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Complications Ensue:
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Thursday, August 07, 2008

Q. What do you mean, "agent your agent"?
Many people come into the biz thinking that "an agent gets you work."

It is true that the best agents will beat the bushes looking for work for you. They will send out your samples. They'll keep their ear to the ground to hear of upcoming jobs, and put you up for them.

But no agent is perfect, and no agent has unlimited brain cells available for you. They have other clients, y'know.

So you have to agent your agent.

At a basic level, that means not only providing a steady stream of new material to sell, or sell you with: spec scripts, spec pilots, spec features. It means also suggesting places that you'd like her to send your stuff. Ideally, people with whom you have relationships, or at least people who've read you before and liked you, and maybe even met you. Keep lists of those people, and when you send in your latest new thing, have a chat with your agent about where she should focus her energies.

You should be reading the trades and talking to people about upcoming shows and upcoming projects. Is one right for you? Drop your agent an email, or call.

Engage with your agent as if you were another agent representing you. Consider yourself as a product. Where should we send my stuff?

I have periodic conversations with my agent, Amy, who may possibly be the best agent in Canada. I remind her of each of my current and available projects. We discuss: what's the next step with each of them?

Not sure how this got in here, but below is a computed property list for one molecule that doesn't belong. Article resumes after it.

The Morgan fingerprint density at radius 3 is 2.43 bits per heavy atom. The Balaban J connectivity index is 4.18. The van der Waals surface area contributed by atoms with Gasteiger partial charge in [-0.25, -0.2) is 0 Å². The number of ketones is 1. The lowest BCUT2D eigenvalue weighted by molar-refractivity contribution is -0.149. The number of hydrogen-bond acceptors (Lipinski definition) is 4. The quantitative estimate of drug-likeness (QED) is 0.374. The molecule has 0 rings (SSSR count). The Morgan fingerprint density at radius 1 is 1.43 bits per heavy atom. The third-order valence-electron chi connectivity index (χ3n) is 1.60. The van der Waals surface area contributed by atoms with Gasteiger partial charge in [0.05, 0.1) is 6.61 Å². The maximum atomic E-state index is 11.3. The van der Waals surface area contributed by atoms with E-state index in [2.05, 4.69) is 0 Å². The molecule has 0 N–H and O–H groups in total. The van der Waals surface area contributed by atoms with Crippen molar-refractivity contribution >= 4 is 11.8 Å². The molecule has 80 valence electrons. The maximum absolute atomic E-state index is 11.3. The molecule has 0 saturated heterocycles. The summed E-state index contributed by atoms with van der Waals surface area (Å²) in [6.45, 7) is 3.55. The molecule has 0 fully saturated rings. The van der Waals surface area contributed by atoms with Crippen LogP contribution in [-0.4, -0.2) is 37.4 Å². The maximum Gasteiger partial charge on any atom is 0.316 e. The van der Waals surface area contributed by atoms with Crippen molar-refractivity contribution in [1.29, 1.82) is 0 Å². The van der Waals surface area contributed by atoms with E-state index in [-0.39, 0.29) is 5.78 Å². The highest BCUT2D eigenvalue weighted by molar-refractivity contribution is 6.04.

Agenting your agent also means being involved in the deals. You always want your agent to negotiate for you. But you should be right behind the scenes discussing the deal terms with her. What do you want? What are you willing to settle for? How willing are you to walk away if the deal's not right? How important is money up front? How important are guaranteed scripts or rewrites? My philosophy is to push hardest for money that won't affect the budget -- e.g. guaranteed scripts that someone will have to be paid for -- and least hard for things like option payments that come directly out of the producer's pocket. Essentially I just want enough to know the production company is serious.

I almost always leave the pure money points to Amy. I want as much as she can get me, of course. But we discuss issues like creative control, continued involvement, print rights (I try to keep them), etc.

Amy reads every contract looking for language that needs to be negotiated. I also send her memos listing my concerns.

A successful writer is a businessperson, not just a creative. You never want to negotiate on your own behalf; but you are the key figure in the negotiating team. You will not get the best deal if you drop the whole problem in your agent's lap and head to the beach.

Agenting your agent really means continuing what you were doing to support your career before you had an agent. Only now you've got a partner who shares many of your goals. Give your partner the information and support she needs to succeed.

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How often are your periodic conversations with your agent? Weekly, bi-weekly, monthly or bi-monthly. Is there such a thing as engaging with your agent too much (or producers and development people for that matter)? What happens if you pester them so much they won't take your calls, let alone work with you?

By Blogger George, at 11:53 PM  

Thanks, Alex!

By Blogger Mary, at 6:51 PM  

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